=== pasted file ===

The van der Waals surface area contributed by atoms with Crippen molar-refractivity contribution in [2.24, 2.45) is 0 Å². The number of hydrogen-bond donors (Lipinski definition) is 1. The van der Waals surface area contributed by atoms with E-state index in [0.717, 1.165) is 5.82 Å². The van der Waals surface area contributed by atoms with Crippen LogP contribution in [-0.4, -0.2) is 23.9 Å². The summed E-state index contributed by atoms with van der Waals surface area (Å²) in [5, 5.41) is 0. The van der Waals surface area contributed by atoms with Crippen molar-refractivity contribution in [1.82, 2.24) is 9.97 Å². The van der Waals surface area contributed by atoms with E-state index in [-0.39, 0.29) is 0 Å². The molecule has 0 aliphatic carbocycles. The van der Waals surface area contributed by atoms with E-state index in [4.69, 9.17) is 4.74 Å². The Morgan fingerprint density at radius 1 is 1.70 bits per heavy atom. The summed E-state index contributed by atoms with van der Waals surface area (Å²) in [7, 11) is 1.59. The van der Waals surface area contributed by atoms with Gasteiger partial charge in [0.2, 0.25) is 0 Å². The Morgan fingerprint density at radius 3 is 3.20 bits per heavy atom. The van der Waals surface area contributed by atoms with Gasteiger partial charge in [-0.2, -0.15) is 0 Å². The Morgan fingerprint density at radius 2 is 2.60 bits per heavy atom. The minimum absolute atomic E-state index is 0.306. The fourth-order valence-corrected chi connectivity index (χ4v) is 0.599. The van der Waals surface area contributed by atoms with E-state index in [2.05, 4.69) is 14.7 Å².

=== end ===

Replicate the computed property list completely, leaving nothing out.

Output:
The van der Waals surface area contributed by atoms with Crippen molar-refractivity contribution in [2.24, 2.45) is 0 Å². The number of hydrogen-bond donors (Lipinski definition) is 1. The van der Waals surface area contributed by atoms with E-state index in [0.717, 1.165) is 5.82 Å². The van der Waals surface area contributed by atoms with Crippen LogP contribution in [-0.4, -0.2) is 23.9 Å². The summed E-state index contributed by atoms with van der Waals surface area (Å²) in [5, 5.41) is 0. The van der Waals surface area contributed by atoms with Crippen molar-refractivity contribution in [1.82, 2.24) is 9.97 Å². The van der Waals surface area contributed by atoms with E-state index in [-0.39, 0.29) is 0 Å². The molecule has 0 aliphatic carbocycles. The van der Waals surface area contributed by atoms with E-state index in [4.69, 9.17) is 4.74 Å². The Morgan fingerprint density at radius 1 is 1.70 bits per heavy atom. The summed E-state index contributed by atoms with van der Waals surface area (Å²) in [7, 11) is 1.59. The van der Waals surface area contributed by atoms with Gasteiger partial charge in [0.2, 0.25) is 0 Å². The Morgan fingerprint density at radius 3 is 3.20 bits per heavy atom. The van der Waals surface area contributed by atoms with Gasteiger partial charge in [-0.2, -0.15) is 0 Å². The Morgan fingerprint density at radius 2 is 2.60 bits per heavy atom. The minimum absolute atomic E-state index is 0.306. The fourth-order valence-corrected chi connectivity index (χ4v) is 0.599. The van der Waals surface area contributed by atoms with E-state index in [2.05, 4.69) is 14.7 Å².